I’ve been out of college for several years now. During this time, I have witnessed something interesting. When I graduated, it was in the midst of the Great Recession. Jobs were tough to come by. Our graduating class was struggling to gain employment. Most people went back home and lived with their parents. And for many, this turned into a semi-permanent arrangement.
So, what did I witness? I saw so many friends and fellow graduates opt to go back to school. They went on to get a Master’s Degree or some other form of advanced degree. On the surface, there’s nothing really wrong with this decision. However, I feel like many of them went back to school for the wrong reason: they thought it would solve their employment problem. “If I had more schooling on my resume, I’d be more in demand for a job.” Not true. More schooling isn’t the answer.
Here’s my take. If you have student debt that you haven’t paid off from your four year degree and you can’t find a job, why would you want to go back to school and pile up even more debt? This doesn’t make any logical sense to me because more schooling doesn’t guarantee you anything. That’s right…nothing. You aren’t necessarily going to have any easier time finding a job. Likely, you will simply end up in the same situation you were in (jobless), but you’ll have more student debt.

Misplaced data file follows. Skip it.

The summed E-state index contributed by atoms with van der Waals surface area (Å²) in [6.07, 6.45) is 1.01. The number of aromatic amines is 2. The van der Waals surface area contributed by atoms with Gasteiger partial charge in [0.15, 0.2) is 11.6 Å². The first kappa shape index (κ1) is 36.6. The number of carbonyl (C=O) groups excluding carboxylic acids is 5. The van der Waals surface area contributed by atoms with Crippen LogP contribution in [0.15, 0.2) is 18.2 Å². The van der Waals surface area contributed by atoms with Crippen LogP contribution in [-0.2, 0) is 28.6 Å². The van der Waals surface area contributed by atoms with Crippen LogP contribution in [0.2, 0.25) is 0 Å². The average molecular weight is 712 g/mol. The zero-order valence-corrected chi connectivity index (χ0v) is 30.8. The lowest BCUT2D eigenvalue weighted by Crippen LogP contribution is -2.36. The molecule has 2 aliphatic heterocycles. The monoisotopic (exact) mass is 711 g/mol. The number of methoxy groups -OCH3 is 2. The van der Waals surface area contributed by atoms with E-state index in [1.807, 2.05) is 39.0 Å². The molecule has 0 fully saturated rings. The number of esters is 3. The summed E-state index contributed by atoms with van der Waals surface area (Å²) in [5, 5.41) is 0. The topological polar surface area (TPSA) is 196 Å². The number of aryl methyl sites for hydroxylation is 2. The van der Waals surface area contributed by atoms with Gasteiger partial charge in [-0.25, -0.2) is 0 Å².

Ok, buddy, so you’re saying don’t go back to school. What do I do then?
Today, we live in a world where you can teach yourself just about anything. Applying for a job in a specific field? Awesome! Go to the library or Barnes and Noble or Amazon and buy yourself the top 10-15 books. Read them. Go online and find some specific classes to take. Go to your local college and just take the classes that will improve your chances of getting a job or increasing your knowledge in that specific field. You can learn on your own time without investing tens of thousands of dollars into the formal, structured, all-in experience of an advanced degree program.
And you know what? When you go to interview for a job, you can share with your prospective employer why you don’t have an advanced degree. They will be impressed that you took the time to think this through and that you are actively learning skills on your own. It shows them your drive, resourcefulness and commitment. At my job, I am a big part of the hiring process. I have interviewed more than seventy-five potential employees. Although I do look for advanced degrees for some hires, I’d rather hire someone that told me in an interview that they were: currently reading five books in the field, had already completed five others, and they were starting one specific class at the local college.
So, please. Before you go back to school, just think it through. Do you REALLY want that degree? Will you be able to make the payments on those loans with ease? Will it really secure you “that” job with “that” company? If you have any doubt, just start taking the steps to teach yourself. You’ll thank me for it 10 years from now when you’re not paying off student debt.